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Winnipeg Free Press - PRINT EDITION

Massages send the wrong message

Posted: 11/26/2013 1:00 AM | Comments: 0

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DEAR MISS LONELYHEARTS: My husband goes off to work, and I go down the hall. I tell myself I'm having an "affair lite" with the man who lives down and across from me. He's on disability. We met in the laundry room. He had tears in his eyes. He said they were caused by physical pain, as it hurt so much to take the laundry out and carry it, he almost couldn't do it. I offered to carry it for him and give him a back massage that would help. I used to do therapeutic massage.

We went to his suite. Well, one thing led to another and we ended up massaging each other. He has improved much more slowly than most people I've treated, so I've been getting suspicious. Our friendship has grown closer over the weeks, though. He's a lonely guy. The trouble is neither one of us works and my husband has been supporting me. He says I'm supposed to be looking for a job. I can't find work because I don't want to do massage anymore. It's boring to work with strangers' bodies all morning and afternoon. Then yesterday the man from down the hall said he was falling in love with me. Now I have an emotional mess on my hands. Please help. -- Not In Love, Winnipeg

Dear Not In Love: You are quite the cool customer with your husband paying all the bills, your refusing to work at your career and your "affair lite" for sexual and friendship needs. Now you've created trouble near your own door. Expect him to come knocking. Be very careful. Things are likely to blow up if you cut this man off coldly. He knows you are alone all day. He's also given to crying when he wants something, so he's emotional and manipulative, just like you are. You're going to have to tell him your husband is suspicious and now insists you get a job or you're out on the street. Tell him you're going to be job hunting during the day -- and do that. That means saying a boo-hoo sad goodbye to him at the door. I have every confidence you can fake that convincingly.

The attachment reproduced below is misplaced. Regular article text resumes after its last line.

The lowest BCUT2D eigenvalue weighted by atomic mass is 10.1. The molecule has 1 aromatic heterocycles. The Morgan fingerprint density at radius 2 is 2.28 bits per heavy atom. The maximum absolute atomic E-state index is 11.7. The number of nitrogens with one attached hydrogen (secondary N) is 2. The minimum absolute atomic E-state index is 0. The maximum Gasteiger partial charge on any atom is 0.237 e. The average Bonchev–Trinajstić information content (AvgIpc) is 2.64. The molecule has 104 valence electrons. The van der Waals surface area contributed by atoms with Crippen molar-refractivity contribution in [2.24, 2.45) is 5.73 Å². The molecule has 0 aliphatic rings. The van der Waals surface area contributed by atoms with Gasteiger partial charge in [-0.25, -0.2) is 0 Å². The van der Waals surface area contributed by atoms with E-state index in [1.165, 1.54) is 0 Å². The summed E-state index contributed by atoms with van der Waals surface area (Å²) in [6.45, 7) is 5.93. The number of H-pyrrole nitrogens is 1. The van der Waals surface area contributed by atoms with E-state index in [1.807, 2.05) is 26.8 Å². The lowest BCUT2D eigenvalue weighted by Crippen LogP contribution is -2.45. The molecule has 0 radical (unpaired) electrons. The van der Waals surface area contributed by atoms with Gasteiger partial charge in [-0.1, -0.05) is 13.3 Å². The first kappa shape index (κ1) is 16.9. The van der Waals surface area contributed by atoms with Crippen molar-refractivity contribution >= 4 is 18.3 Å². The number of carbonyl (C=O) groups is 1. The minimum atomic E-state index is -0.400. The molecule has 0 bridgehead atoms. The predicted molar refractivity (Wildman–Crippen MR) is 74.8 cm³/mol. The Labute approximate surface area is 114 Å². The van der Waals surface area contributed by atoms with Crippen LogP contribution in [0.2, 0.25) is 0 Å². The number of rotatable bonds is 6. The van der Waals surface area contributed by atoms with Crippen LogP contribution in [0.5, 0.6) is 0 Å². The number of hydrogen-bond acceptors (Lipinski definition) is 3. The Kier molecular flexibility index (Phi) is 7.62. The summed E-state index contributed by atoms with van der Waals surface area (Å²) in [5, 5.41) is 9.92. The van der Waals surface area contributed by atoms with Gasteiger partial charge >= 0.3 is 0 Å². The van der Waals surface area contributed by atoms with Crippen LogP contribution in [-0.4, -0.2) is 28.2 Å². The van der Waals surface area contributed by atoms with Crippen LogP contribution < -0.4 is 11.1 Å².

Dear Miss Lonelyhearts: I read your response to So Disgusted and wished there was more awareness of the Overeaters Anonymous program. Overeaters Anonymous is a 12-step program for compulsive overeaters, food addicts, bulimics and anorexics. If the writer complained his wife was drunk every night, you may have mentioned Al-Anon and AA. OA is for food addicts what AA is for alcoholics. See www.oa.org -- Anonymous Member, Winnipeg

Dear Anonymous: You think the man who wants his wife to lose 50 of the 70 pounds she's gained since they married could successfully pack her off to OA meetings without a whit of couples counselling? Not likely. I suggested they get help for their relationship because there's a 70-pound problem between them and this husband is a big part of it. His wife weighed 135 when they got married five years ago. Something happened after that. Overeaters Anonymous can work well if you take yourself there, the same as Alcoholics Anonymous or any other group support program, but not if you're threatened or pushed.


Please send your questions or comments c/o lovecoach@hotmail.com or mail letters to Miss Lonelyhearts c/o Winnipeg Free Press, 1355 Mountain Ave., Winnipeg, MB, R2X 3B6

Republished from the Winnipeg Free Press print edition November 26, 2013 C4

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